governments

Book review – Plagues upon the Earth: Disease and the Course of Human History

7-minute read

It might sound crass to write that the COVID-19 pandemic is just the latest in a long line of infectious disease outbreaks, but a little perspective helps. Historian Kyle Harper previously impressed me with his study on the role of climate and disease in the decline of the Roman Empire. In Plagues Upon the Earth, he offers a global, multidisciplinary environmental history of infectious disease, showing that it is a force that has both shaped and been shaped by human history. This magnificent book stood out as much for its nuance and academic rigour as it did for its readability.

Plagues Upon the Earth (more…)

Book review – The Rare Metals War: The Dark Side of Clean Energy and Digital Technologies

7-minute read

Normally the sight of photovoltaic panels and wind turbines fills me with hope, but I have my doubts after reading this book. Many politicians, business leaders, and environmental organisations argue that we need to invest in renewables to transition away from fossil fuels and the accompanying carbon dioxide emissions. What is rarely mentioned is that these technologies require the mining of rare metals: chemical elements such as rhenium, lithium, antimony, neodymium, tantalum, and many others that most people have barely heard of. In The Rare Metals War, French investigative journalist Guillaume Pitron sounds the alarm, showing both the environmental impact and China’s chokehold on the market.

I read this book in tandem with David S. Abraham’s slightly older The Elements of Power which I had been meaning to read for ages. Thus, this is the second of a two-part review dealing with these little-known elements that have silently come to dominate our lives.

The Rare Metals War (more…)

Book review – The Elements of Power: Gadgets, Guns, and the Struggle for a Sustainable Future in the Rare Metal Age

7-minute read

Tantalum, tellurium, indium, niobium, germanium, dysprosium, rhenium, yttrium, neodymium, titanium, lithium, tungsten, cobalt. These are but some of the many chemical elements that are collectively known as rare metals. You will probably recognize only a few of them, but trace quantities are in products and structures all around you, making things stronger, faster, and lighter. They are used to make smartphones, laptops, and fibre-optic cables; but also cars, airplanes, and military weapon systems; and even photovoltaic panels and wind turbines. We live in the Rare Metal Age, writes natural resources strategist David S. Abraham here.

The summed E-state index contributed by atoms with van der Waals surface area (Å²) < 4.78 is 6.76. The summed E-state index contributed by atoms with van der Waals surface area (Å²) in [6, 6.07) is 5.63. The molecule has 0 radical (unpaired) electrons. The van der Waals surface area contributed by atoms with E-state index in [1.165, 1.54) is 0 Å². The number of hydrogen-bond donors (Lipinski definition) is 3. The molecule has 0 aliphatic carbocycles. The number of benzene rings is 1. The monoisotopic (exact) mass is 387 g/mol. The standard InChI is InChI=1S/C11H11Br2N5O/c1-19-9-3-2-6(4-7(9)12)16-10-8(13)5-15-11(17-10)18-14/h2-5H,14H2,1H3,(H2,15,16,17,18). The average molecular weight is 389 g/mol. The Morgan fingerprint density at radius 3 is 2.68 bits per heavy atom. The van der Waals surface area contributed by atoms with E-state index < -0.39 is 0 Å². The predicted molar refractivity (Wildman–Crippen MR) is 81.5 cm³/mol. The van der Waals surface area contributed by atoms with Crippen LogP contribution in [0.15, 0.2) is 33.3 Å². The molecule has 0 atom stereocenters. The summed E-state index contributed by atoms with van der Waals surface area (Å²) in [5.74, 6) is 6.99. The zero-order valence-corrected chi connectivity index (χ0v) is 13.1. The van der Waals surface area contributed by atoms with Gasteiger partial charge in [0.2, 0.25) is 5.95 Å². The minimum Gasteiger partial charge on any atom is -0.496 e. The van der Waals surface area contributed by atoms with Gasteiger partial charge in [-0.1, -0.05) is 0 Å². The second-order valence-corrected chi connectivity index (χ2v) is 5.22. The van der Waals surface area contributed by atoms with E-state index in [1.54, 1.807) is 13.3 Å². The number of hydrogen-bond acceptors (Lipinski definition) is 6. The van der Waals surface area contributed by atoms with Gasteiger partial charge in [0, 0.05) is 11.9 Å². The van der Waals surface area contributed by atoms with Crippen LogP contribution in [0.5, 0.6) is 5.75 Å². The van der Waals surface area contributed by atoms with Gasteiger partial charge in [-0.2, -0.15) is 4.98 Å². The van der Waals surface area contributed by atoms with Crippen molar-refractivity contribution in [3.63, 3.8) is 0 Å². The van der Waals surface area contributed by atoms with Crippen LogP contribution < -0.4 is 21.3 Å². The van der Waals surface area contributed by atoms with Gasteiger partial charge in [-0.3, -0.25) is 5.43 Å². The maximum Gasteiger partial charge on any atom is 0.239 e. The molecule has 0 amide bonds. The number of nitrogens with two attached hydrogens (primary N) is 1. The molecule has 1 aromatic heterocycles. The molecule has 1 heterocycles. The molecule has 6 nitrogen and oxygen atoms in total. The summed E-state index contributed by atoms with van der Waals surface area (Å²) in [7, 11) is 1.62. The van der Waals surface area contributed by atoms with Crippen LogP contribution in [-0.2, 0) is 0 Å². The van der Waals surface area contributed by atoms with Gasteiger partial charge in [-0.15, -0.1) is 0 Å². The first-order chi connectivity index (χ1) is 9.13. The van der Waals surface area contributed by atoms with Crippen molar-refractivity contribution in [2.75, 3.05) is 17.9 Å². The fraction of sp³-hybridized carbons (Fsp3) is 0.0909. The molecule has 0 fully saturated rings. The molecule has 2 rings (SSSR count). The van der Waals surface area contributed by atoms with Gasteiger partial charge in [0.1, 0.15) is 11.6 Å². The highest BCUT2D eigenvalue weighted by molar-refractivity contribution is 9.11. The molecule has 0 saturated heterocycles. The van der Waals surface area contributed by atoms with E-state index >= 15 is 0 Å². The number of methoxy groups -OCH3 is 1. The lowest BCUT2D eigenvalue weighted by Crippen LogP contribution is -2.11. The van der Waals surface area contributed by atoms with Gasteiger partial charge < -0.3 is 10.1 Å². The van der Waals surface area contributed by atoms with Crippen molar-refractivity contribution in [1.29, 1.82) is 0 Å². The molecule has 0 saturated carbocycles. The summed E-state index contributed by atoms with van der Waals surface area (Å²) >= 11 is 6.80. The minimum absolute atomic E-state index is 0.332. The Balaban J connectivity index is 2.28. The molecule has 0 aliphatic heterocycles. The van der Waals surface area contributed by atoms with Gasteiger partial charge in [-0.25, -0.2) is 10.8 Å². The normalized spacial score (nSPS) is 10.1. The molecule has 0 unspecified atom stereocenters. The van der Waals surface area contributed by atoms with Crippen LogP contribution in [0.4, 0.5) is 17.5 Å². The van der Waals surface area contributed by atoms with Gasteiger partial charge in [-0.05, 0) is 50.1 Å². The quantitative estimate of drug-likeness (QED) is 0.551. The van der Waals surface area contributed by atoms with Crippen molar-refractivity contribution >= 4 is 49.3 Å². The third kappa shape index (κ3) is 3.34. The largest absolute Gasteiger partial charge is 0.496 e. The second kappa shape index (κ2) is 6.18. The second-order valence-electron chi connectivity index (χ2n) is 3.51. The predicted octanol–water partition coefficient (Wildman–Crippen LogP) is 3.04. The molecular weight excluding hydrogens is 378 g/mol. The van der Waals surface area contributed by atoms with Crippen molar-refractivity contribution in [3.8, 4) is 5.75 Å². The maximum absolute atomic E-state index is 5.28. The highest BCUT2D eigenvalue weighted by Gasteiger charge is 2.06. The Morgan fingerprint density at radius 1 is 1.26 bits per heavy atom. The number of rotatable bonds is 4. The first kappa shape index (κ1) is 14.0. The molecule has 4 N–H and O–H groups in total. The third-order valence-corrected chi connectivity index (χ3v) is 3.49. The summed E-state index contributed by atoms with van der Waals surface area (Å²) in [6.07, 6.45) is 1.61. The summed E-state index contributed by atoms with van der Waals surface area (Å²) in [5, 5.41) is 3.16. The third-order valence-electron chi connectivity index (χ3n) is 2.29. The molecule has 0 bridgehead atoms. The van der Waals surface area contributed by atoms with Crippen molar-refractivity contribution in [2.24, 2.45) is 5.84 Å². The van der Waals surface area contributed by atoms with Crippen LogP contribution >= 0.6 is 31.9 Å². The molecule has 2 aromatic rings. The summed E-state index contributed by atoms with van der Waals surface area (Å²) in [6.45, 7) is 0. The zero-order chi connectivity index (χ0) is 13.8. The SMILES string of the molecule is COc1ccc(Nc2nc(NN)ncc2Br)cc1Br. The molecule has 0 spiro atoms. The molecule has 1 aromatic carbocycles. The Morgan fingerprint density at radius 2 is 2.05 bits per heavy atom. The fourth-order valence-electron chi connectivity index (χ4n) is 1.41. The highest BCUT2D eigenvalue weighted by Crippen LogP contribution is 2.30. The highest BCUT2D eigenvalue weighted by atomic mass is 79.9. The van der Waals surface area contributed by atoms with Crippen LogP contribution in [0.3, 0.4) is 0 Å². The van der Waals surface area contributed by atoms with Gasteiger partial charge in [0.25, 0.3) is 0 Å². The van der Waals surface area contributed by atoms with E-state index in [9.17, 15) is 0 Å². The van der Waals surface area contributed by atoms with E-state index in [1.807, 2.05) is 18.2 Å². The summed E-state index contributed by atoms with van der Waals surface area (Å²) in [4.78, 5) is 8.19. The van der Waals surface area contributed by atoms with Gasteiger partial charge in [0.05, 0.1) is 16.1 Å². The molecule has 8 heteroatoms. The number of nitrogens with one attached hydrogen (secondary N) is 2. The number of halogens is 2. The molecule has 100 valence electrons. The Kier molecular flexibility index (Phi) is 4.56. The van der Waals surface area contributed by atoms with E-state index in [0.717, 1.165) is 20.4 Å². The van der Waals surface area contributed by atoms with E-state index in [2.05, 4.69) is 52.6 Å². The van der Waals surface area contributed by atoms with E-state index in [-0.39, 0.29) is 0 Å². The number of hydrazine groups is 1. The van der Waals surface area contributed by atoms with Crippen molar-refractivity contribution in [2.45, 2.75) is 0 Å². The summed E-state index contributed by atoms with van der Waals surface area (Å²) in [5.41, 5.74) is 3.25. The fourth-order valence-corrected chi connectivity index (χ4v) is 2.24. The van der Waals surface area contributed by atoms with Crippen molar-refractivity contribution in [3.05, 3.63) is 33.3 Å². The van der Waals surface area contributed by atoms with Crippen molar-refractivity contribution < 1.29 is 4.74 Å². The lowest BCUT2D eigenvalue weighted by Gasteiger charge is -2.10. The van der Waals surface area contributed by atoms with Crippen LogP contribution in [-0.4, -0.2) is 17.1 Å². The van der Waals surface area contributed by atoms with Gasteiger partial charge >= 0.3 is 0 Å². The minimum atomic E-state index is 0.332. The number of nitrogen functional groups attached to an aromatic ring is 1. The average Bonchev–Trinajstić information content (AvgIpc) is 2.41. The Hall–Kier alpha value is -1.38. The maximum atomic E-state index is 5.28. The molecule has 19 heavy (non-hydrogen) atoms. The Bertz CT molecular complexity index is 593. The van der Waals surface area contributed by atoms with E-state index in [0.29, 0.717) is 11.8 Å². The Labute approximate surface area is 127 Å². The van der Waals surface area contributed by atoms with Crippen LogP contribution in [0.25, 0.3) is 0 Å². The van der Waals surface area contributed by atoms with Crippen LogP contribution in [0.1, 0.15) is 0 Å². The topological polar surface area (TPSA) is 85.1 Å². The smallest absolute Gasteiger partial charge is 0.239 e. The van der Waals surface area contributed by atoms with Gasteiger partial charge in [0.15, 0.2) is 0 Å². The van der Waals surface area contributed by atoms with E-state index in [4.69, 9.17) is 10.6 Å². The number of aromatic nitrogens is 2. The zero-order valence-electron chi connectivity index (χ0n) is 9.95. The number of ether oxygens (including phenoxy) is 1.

I have been meaning to read this book for ages. With the recent publication of Guillaume Pitron’s The Rare Metals War, now is the right time. Thus, this is the first of a two-part review dealing with these little-known elements that have silently come to dominate our lives.

The Elements of Power (more…)

Book review – The European Guilds: An Economic Analysis

8-minute read

This review is a case of one book leading to another. When I read Carl Benedikt Frey’s The Technology Trap, one argument he raised as to why the Industrial Revolution arrived as late as it did, was the resistance to innovation by guilds. But beyond certain vague and probably romantic notions, what do I really know about medieval guilds? And thus I found myself sitting down with The European Guilds, a hefty 645-page book by economic historian Sheilagh Ogilvie, published in The Princeton Economic History of the Western World series. This meticulously argued book crushes the idea that guilds served the common good. Instead, argues Ogilvie, through their profiteering they held Europe in an economic stranglehold that lasted for centuries.

The European Guilds (more…)

Book review – Future Sea: How to Rescue and Protect the World’s Oceans

7-minute read